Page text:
[UPDATE] Donald Trump wins the 2016 Presidential election!!! Congratulations President Elect Donald Trump!!!!!!!!!!!!!!!!!
LIVE STREAM: DONALD TRUMP VICTORY SPEECH
[Update} Hillary Clinton never showed up for her "victory speech." Instead she senf John Podesta out to tell everyone the race was "too close to call" and to go home, leaving the stage for her supporters to watch a large screen TV with news of how Donald Trump was ahead and winning the states not officially called yet.
Original Article below:
One of the most contentious campaign seasons has ended and today voters head to the polls and cast their votes to determine who the next President of the United States will be.... GOP Candidate Donald Trump or Democratic Candidate Hillary Clinton.
There are a number of livestreams embedded below so readers have their choice of which networks coverage they wish to follow. As election news come in throughout the day this article will be updated as well as readers from one end of the country to the other adding their insights, local reports and anything they deem relevant to the comment section below the article.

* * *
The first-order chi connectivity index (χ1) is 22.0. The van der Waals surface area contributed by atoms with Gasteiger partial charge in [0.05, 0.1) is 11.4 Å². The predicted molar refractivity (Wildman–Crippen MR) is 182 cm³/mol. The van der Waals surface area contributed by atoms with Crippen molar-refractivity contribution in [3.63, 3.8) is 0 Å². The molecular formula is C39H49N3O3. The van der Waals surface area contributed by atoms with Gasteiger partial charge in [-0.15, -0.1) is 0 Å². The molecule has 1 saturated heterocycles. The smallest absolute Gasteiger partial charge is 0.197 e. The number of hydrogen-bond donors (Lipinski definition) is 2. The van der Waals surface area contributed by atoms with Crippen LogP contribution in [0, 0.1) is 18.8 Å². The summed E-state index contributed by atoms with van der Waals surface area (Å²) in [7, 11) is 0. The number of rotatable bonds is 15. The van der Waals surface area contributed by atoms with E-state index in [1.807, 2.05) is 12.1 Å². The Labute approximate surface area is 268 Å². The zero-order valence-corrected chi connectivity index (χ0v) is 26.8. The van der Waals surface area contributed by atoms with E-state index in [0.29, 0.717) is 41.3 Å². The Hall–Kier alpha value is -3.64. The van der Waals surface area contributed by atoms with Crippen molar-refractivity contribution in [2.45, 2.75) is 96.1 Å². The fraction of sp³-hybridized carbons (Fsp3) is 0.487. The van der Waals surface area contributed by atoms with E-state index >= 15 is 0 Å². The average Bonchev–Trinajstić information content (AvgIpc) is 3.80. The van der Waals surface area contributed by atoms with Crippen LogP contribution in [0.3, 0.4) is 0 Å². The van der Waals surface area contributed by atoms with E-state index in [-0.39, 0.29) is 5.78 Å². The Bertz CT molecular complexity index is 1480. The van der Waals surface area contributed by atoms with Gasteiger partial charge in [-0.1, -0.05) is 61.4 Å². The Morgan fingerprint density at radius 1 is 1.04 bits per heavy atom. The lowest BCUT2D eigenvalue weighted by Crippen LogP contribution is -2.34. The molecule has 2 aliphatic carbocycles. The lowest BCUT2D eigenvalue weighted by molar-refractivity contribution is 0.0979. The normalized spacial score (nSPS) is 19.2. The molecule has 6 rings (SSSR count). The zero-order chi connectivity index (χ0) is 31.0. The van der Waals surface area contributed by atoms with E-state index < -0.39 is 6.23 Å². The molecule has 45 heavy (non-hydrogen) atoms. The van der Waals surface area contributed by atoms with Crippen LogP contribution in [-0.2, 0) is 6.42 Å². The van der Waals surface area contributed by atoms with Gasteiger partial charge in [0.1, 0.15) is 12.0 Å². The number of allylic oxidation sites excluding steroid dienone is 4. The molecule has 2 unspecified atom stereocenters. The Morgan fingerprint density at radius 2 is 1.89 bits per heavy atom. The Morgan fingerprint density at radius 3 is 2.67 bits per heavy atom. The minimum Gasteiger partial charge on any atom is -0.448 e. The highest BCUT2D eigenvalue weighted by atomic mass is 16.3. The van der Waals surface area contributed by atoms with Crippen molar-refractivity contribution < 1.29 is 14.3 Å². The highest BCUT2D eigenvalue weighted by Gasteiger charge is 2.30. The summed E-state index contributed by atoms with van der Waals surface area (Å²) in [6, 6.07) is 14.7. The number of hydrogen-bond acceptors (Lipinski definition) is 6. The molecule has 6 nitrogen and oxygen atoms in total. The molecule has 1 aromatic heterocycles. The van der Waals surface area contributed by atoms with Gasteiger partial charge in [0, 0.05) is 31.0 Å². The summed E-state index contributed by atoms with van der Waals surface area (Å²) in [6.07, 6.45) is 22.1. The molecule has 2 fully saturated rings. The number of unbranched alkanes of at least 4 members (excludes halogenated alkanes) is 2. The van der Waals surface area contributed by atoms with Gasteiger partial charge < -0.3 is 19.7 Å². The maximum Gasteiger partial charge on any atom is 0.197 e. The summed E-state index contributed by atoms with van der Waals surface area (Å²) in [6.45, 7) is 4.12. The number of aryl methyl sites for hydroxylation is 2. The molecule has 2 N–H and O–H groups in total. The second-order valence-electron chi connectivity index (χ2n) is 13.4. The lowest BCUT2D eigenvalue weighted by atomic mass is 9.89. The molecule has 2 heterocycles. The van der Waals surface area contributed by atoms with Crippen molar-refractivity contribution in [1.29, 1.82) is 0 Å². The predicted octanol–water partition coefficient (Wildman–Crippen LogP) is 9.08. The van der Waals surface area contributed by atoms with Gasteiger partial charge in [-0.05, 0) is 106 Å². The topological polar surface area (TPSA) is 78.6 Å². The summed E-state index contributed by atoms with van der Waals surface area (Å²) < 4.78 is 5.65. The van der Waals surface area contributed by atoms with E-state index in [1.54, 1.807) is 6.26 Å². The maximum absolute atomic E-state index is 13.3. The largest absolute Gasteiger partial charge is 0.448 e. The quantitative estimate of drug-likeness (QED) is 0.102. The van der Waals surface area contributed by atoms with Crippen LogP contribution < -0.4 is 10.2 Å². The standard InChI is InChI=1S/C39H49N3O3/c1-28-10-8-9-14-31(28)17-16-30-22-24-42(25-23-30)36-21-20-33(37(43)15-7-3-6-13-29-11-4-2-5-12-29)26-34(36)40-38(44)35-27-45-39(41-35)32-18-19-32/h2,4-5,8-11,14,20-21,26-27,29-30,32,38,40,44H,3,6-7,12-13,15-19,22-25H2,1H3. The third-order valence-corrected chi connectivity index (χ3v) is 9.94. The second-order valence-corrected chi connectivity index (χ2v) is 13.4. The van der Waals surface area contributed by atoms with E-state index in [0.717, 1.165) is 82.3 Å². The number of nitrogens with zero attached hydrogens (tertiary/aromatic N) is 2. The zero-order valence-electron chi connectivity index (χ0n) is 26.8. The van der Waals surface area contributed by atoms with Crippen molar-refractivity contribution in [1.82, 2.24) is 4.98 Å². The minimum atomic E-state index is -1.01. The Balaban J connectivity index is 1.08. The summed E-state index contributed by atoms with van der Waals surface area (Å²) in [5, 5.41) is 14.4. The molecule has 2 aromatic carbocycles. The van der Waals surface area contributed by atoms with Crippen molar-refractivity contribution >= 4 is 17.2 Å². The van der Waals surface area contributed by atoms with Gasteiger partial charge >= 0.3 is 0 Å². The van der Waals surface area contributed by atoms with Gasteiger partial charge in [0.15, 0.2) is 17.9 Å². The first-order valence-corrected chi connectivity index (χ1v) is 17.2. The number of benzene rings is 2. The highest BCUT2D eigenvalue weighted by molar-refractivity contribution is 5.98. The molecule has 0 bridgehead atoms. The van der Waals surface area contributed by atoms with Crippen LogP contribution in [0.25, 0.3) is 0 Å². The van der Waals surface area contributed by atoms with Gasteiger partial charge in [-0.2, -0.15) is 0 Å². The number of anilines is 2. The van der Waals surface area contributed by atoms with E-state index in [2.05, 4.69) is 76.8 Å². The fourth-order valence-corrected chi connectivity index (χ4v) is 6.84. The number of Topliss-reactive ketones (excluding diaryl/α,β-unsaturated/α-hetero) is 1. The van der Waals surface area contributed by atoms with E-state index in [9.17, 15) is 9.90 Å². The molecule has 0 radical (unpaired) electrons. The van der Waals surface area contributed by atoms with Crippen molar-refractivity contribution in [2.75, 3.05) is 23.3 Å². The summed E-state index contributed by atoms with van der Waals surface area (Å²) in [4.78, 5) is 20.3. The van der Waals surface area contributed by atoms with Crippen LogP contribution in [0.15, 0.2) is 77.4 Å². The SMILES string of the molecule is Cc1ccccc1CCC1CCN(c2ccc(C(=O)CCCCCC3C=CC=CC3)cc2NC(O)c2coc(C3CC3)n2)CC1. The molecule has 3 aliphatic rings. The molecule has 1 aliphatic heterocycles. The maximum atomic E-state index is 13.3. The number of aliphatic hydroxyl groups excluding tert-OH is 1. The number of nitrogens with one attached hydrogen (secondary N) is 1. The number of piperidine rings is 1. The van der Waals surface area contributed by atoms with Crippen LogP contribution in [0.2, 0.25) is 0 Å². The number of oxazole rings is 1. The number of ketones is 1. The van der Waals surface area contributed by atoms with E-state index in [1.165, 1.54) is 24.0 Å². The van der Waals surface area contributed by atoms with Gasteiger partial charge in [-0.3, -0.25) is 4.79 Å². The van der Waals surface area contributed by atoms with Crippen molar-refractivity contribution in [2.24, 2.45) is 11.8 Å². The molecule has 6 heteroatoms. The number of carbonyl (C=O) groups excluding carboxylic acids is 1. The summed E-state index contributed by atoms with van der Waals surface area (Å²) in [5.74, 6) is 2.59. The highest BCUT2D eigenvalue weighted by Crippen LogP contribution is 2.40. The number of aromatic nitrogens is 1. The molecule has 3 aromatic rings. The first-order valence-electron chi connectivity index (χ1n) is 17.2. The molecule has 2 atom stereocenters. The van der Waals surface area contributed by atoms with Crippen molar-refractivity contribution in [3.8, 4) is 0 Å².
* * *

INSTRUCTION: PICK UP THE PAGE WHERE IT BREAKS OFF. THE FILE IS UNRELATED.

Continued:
ELECTION DAY NEWS
Breaking with decades of tradition where journalists from the largest outlets hold back exit polling data in a self-imposed embargo, under the theory that early news on election day could depress turnout, Slate and Vice have teamed up to create VoteCastr, which goes live at 11:00 am:
Here’s how the VoteCastr system operates. By combining proprietary, large-sample polls taken prior to Election Day with targeted, real-time tracking of voter turnout on Tuesday, VoteCastr will make rolling projections of how many ballots have been cast for each candidate in each of the states we’re tracking: Florida, Iowa, New Hampshire, Nevada, Ohio, Pennsylvania, and Wisconsin. If you visit Slate at 11 a.m. EST on Tuesday, you’ll see projections for how many votes have been cast for Hillary Clinton and Donald Trump in each of those states as of 11 a.m. (VoteCastr will also analyze the vote in Colorado, albeit using a different technique.)
It’s crucial to remember these projections are being made in real time. Even if we were to assume the VoteCastr models are perfect—and we won’t—they can’t tell us who will win a particular state, only who is winning that state at a specific moment in time and who might win if current trends continue. When it comes to who might win, the emphasis should be on might. There are too many unknowns for us to be able say with confidence that what we think is happening in the present will continue to happen in the future. It’s entirely possible, for instance, that Trump voters will be more likely to cast their ballots in the morning and that Clinton voters will be more likely to cast theirs in the evening—or vice versa. There just isn’t enough historical data to give us meaningful insight on that type of voter behavior. Over the course of the day, we expect Clinton’s and Trump’s respective shares of the total vote in each state to shift as turnout waxes in some areas and wanes in others.